In our benchmarks the Jumper EZBook Air performed in line with the
Chuwi Hi12 and
Chuwi HiBook, recording 1052 points in PCMark 8 Home against their 1010- and 1058 points respectively.
It fared better in the GFXBench graphics test, recording 26fps in T-Rex and 13fps in Manhattan where the HiBook was capable of 23- and 11fps respectively.
We ran the two Chuwi hybrids through Geekbench 3, but this has since been updated to version 4.0 and the results are not comparable. In Geekbench 4 the EZBook Air recorded 729 points single-core and 2050 points multi-core, with the latter roughly half the 4000-point baseline set by the more powerful Intel Core i7-6600U. This score would be closer in comparison to the dual-core Intel Core i3-4030U, which recorded 2060 points in Geekbench 4.
The EZBook Air has 128GB of flash storage, of which just over 100GB is available. There is no microSD slot for expansion, and if you want to plug in a portable drive you will need to either buy a USB-C-connected drive or use the supplied adaptor.
Something the Jumper does very well at is runtime, and with some not especially powerful hardware inside its 8000mAh lithium-polymer battery can last a full working day away from the mains. With the USB-C input able to accept 3A of power it’s reasonably fast to charge, but it’s a shame you can’t attach any other peripherals while the laptop is charging.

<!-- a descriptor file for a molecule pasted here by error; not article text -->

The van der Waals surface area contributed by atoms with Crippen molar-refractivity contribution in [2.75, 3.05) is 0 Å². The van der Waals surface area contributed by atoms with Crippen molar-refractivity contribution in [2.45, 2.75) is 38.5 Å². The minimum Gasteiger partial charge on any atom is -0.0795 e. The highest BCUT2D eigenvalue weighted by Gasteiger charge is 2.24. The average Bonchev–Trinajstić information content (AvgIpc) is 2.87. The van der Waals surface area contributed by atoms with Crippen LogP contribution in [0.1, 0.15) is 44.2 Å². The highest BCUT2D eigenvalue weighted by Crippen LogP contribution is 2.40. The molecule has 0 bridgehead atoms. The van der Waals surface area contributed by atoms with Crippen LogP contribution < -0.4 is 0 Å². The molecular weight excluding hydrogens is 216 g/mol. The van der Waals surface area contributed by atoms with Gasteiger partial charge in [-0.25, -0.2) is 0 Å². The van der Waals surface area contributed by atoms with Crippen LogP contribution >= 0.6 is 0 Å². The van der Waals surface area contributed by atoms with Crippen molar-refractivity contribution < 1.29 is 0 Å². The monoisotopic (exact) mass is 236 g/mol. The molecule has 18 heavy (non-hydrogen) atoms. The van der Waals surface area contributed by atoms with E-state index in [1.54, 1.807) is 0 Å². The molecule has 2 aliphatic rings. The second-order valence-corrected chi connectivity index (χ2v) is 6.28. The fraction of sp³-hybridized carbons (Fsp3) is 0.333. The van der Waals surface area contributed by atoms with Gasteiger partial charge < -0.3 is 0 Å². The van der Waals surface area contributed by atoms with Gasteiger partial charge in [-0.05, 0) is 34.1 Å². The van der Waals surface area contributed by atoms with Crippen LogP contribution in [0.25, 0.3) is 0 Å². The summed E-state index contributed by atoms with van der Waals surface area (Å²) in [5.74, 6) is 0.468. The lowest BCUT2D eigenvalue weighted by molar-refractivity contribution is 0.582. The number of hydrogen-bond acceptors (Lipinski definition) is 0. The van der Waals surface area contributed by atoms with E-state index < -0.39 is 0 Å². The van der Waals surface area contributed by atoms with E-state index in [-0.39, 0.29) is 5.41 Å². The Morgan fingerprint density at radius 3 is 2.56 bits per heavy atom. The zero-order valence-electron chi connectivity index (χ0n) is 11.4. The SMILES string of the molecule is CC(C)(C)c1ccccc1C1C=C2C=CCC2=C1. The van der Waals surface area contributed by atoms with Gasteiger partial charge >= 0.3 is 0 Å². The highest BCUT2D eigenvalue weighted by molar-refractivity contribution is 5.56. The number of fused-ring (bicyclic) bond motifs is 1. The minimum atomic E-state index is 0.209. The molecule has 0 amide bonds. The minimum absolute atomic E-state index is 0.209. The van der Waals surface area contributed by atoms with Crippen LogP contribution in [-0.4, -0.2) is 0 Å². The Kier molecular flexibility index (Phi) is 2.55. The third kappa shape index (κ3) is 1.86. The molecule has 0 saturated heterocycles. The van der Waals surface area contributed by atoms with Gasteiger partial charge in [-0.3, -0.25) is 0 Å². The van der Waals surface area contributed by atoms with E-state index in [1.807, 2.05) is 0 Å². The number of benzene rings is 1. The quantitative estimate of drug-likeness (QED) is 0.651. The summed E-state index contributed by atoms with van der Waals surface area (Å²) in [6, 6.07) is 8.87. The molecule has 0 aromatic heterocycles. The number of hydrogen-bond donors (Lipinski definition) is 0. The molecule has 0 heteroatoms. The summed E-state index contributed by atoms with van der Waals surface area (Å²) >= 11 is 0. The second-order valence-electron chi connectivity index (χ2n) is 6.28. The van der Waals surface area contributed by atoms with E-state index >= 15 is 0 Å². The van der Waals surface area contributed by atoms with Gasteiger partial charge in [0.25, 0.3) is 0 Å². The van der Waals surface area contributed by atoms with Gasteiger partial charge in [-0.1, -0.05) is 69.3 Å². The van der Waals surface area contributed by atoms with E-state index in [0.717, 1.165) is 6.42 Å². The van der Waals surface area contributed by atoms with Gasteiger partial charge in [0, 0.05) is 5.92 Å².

Jumper EZBook Air: Specs
- Windows 10 64-bit
- 1.44GHz Intel Atom X5 (Cherry Trail) Z8300 quad-core processor
- Intel HD graphics
- 11.6in full-HD (1920×1080) 16:9 screen
- 4GB DDR3L RAM
- 128GB flash storage
- 0.3Mp front camera
- dual-band 802.11a/b/g/n/ac Wi-Fi
- Bluetooth 4.0
- built-in stereo speakers and mic
- 3.5mm headphone jack
- 8,000mAh lithium-polymer battery
- benchmark results: GFXBench: T-Rex 26fps, Manhattan 13fps
- Geekbench 4: 729 single-core, 2050 multi-core
- PCMark 8 Home: 1052